So a week ago, iPhone #2 suddenly developed this glitch: even after I unplugged the earphones, it thought they were still plugged in. The phone worked fine with them in; but without them, I couldn’t hear anyone, when they called, and they couldn’t hear me (both important functions of any telephone) unless I put them on speaker. And you don’t always want your calls on speaker.

I’m told that the Apple store near me in Florida does $40 million a year – from one store. The corollary of that it’s always packed and a challenge to get help.

But two nights ago, shortly after midnight, I went on-line to make an appointment at the Genius Bar – and I got doubly lucky. First, by signing on shortly after they open the queue for the day’s appointments, I got the one I wanted: 3:50. Second – and this I think surprised the harried Geniuses almost as much as it surprised me – at exactly 3:50, I heard my name called. ‘Andrew?’ It doesn’t always work that way, but it did yesterday: credit where credit is due.

Within 10 minutes, my Genius determined I needed a new phone . . . transferred much of my stuff over onto it (not the books and songs – those I would have to re-synch at home) . . . and I was on my way with iPhone #3.

Two minutes later I was back, to everyone’s annoyance (there’s always a crowd around the Genius Bar vying for attention), because I was getting ‘5 bars’ for a second, then no bars for 30 seconds, then five bars for a few seconds, then ‘no service.’

As my Genius attempted to flee to the Secret Back Room Where They Do Stuff and Emerge with Solutions for another customer, I managed to block him (I played soccer in high school) and held the phone up to his face, with no bars. He fiddled with it briefly and handed it back to me, fixed.

‘How did you do that?’ I asked.

‘I reset the wifi network framis SSID,’ he said too quickly for me to know what he really said or had done – and vanished into the Secret Back Room Where They Do Stuff and Emerge with Solutions.

But within seconds – things move fast in today’s cyberworld – I had lost the bars again, and it was not working.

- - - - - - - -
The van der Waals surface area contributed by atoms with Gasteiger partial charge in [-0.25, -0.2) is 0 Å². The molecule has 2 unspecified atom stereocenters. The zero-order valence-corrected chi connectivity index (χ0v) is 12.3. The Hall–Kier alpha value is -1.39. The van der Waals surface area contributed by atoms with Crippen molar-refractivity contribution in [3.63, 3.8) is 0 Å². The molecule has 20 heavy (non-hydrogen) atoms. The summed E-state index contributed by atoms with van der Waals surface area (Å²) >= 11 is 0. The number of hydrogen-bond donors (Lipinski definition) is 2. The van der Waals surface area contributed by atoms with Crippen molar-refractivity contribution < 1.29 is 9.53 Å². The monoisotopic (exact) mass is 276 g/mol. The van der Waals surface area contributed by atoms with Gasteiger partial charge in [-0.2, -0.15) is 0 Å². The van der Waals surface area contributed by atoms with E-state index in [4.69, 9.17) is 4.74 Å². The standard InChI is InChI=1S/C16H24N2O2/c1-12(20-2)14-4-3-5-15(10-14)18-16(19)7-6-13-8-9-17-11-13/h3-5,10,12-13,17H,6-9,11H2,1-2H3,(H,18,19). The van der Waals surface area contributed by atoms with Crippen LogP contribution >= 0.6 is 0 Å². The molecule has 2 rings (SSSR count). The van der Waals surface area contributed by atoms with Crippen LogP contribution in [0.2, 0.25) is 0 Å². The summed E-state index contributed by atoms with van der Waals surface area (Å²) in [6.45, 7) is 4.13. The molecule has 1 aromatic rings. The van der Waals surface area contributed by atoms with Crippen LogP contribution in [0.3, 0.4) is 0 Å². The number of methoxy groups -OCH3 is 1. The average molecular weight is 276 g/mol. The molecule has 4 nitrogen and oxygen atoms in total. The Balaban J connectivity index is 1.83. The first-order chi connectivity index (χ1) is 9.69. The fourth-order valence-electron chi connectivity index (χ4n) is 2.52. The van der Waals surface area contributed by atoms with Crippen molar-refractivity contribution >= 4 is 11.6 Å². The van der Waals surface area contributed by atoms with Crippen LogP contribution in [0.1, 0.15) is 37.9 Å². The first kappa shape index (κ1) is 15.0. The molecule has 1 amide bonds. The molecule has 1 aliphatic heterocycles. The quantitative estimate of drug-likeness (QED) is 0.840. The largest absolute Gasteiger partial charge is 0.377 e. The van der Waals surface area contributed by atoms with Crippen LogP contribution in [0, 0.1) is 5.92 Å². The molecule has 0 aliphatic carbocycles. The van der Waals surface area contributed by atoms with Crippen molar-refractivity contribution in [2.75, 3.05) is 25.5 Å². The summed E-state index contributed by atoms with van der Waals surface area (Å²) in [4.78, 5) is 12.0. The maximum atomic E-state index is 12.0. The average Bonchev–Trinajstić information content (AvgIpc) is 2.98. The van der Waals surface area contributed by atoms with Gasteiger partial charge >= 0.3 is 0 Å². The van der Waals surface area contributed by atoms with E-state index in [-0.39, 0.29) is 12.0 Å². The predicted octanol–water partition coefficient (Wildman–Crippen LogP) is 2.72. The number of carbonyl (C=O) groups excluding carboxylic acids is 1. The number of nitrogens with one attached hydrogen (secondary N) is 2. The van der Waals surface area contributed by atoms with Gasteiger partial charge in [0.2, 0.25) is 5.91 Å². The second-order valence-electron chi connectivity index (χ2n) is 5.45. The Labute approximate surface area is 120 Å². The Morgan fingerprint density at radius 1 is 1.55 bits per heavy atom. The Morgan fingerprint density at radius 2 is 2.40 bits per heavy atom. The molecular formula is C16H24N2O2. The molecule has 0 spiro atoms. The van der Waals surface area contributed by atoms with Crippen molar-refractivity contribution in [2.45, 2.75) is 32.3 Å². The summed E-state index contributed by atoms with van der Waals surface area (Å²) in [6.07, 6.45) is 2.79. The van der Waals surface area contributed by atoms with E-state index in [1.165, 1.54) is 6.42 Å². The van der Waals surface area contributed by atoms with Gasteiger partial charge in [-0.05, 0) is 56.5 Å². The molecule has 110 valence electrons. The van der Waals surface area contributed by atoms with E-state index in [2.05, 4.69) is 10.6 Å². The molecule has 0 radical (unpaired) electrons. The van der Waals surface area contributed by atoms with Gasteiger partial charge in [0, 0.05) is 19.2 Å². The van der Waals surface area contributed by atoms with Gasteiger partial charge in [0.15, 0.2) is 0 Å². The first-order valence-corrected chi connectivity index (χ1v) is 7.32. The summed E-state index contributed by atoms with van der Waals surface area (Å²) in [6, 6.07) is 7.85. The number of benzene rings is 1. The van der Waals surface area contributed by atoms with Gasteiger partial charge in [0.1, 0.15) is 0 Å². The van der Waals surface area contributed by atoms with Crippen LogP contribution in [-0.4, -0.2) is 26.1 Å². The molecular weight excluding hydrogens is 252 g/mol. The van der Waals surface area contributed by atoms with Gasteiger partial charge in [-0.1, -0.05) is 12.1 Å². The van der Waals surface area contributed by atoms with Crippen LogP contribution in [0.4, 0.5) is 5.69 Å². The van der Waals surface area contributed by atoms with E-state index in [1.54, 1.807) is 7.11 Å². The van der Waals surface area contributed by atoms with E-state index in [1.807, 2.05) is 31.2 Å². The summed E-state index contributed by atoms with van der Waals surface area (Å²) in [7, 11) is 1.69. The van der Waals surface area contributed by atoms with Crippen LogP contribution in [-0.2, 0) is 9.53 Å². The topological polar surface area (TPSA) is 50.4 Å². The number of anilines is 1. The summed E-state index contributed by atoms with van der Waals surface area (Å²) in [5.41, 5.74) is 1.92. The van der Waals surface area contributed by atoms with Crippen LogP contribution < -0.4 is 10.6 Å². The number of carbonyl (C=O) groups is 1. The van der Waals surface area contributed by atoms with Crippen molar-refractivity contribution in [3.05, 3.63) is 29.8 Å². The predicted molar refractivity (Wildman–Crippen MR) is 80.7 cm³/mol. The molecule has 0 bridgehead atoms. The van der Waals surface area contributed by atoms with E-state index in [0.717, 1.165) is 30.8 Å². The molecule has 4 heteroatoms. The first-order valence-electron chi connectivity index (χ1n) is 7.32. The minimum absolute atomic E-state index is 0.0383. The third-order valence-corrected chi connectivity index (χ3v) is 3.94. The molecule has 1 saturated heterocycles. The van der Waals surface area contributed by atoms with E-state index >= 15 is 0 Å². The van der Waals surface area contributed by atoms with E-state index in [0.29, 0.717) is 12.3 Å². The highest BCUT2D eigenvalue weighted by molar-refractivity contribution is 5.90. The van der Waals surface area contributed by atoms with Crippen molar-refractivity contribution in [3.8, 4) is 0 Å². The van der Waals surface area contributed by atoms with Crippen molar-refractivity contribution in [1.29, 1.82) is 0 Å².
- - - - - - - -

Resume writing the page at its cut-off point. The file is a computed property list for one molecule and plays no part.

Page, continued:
Knowing he would eventually emerge and return to his post, I positioned myself directly in front of the Genius Bar, determined not to let him reach his goal without my stopping him first (again with the soccer).

Multitasking madly, he took the phone – while producing the Solution for another customer he had gone into the Secret Room to procure, and fending off a third customer who had shown up for his 3:20 appointment at 3:20 and been told to come back in half an hour but, now, having come back, was told his name had already been called so his appointment had been canceled – and after fiddling with iPhone #3 a little more, handed me my fourth iPhone, which so far is working fine, and onto which I easily managed to restore my music and books by re-synching.

Since these $400 phones only cost Apple a dime each to make (or, if I’m underestimating, then perhaps it’s because their monthly split with AT&T is so lucrative), I guess Apple can afford this. I remain a basically very happy customer, even if it’s been a bit of an adventure. And they have provided me with four phones in seven months.

The best thing about this may be that I was initially worried that I’d have to send my phone in once a year to have its battery changed. (You can’t do it yourself.) But if they keep giving me new phones, I’ll never have to do it!